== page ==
News : NPR
U.S. Agency Tightens Immigration Rules To Spotlight Child Marriage
The U.S. Citizenship and Immigration Services released new rules for officers to identify visa petitions in which spouses are minors. No minimum age requirement for such requests currently exists.
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Federal Judge Imposes Gag Order In Roger Stone Case
Judge Amy Berman Jackson said that lawyers and others in the case must refrain from statements that risk creating "material prejudice" but neither they nor Stone must keep completely silent.
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Aurora, Ill., Officials Say Police Apprehend Shooter
A gunman was reported Friday afternoon at a manufacturing company. Authorities have not confirmed other details.
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Behind The Border 'Crisis': More Migrant Families Risk Dangerous Remote Crossings
Large groups of migrants numbering 100 or more are crossing in some of the most isolated parts of the southwest border. Advocates say immigration officials underestimate the migrants' desperation.
News : NPR
This City Told Amazon And Google: No Incentives For You
Amazon canceled plans for a New York City HQ after meeting stiff opposition over big tax breaks and other incentives. A California mayor refused to offer similar incentives but landed Google anyway.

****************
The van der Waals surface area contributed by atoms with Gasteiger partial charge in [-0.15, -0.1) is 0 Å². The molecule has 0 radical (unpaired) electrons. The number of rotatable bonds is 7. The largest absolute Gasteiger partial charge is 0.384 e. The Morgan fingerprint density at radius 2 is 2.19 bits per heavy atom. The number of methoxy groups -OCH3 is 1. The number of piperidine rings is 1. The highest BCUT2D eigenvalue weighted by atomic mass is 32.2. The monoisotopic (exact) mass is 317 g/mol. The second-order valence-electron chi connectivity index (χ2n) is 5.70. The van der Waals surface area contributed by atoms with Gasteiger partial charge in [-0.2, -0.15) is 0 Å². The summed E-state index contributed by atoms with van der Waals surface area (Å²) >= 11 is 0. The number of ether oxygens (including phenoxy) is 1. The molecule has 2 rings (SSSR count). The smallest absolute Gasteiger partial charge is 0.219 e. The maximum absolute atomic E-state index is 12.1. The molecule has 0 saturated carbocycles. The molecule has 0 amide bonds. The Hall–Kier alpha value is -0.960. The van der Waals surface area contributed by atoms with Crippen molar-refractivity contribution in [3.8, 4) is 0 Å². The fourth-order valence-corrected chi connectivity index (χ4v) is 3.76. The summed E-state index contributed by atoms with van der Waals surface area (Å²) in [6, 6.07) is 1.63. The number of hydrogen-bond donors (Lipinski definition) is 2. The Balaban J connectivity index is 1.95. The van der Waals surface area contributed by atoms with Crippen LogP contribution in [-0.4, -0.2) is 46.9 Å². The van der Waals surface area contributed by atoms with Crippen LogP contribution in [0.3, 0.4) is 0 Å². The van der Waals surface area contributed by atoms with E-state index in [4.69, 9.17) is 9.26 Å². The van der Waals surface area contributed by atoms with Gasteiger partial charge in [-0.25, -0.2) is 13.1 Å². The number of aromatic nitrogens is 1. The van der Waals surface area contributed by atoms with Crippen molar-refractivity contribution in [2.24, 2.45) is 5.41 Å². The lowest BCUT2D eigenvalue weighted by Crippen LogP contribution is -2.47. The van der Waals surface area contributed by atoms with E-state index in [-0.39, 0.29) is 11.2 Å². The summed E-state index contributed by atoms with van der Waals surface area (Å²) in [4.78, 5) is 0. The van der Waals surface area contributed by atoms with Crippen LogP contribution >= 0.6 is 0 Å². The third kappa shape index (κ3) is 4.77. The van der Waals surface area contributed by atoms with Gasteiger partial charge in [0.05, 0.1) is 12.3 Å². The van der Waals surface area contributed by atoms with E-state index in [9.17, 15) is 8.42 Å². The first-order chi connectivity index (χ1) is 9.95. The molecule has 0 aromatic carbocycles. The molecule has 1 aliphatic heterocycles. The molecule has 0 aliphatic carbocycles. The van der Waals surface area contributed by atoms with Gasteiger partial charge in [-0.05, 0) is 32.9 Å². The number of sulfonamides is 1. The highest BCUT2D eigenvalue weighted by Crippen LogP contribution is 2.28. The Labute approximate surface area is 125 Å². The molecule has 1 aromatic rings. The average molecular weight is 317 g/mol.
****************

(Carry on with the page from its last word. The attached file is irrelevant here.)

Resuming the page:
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Many Presidents Have Declared Emergencies — But Not Like Trump Has
When President Trump declared a national emergency on the Southern border on Friday, he claimed the move was routine — even as he acknowledged the administration is likely to face legal challenges.
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Sierra Leone's President Declared Rape A National Emergency. What Happens Now?
Women's rights groups have welcomed the declaration, but are concerned whether the new policies can impact the lives of the country's women and girls.
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Colin Kaepernick Reaches Agreement With The NFL, His Lawyer Says
The attorney for the former San Francisco 49ers quarterback tweeted that after discussions, the "parties have decided to resolve their pending grievances." The terms are not public.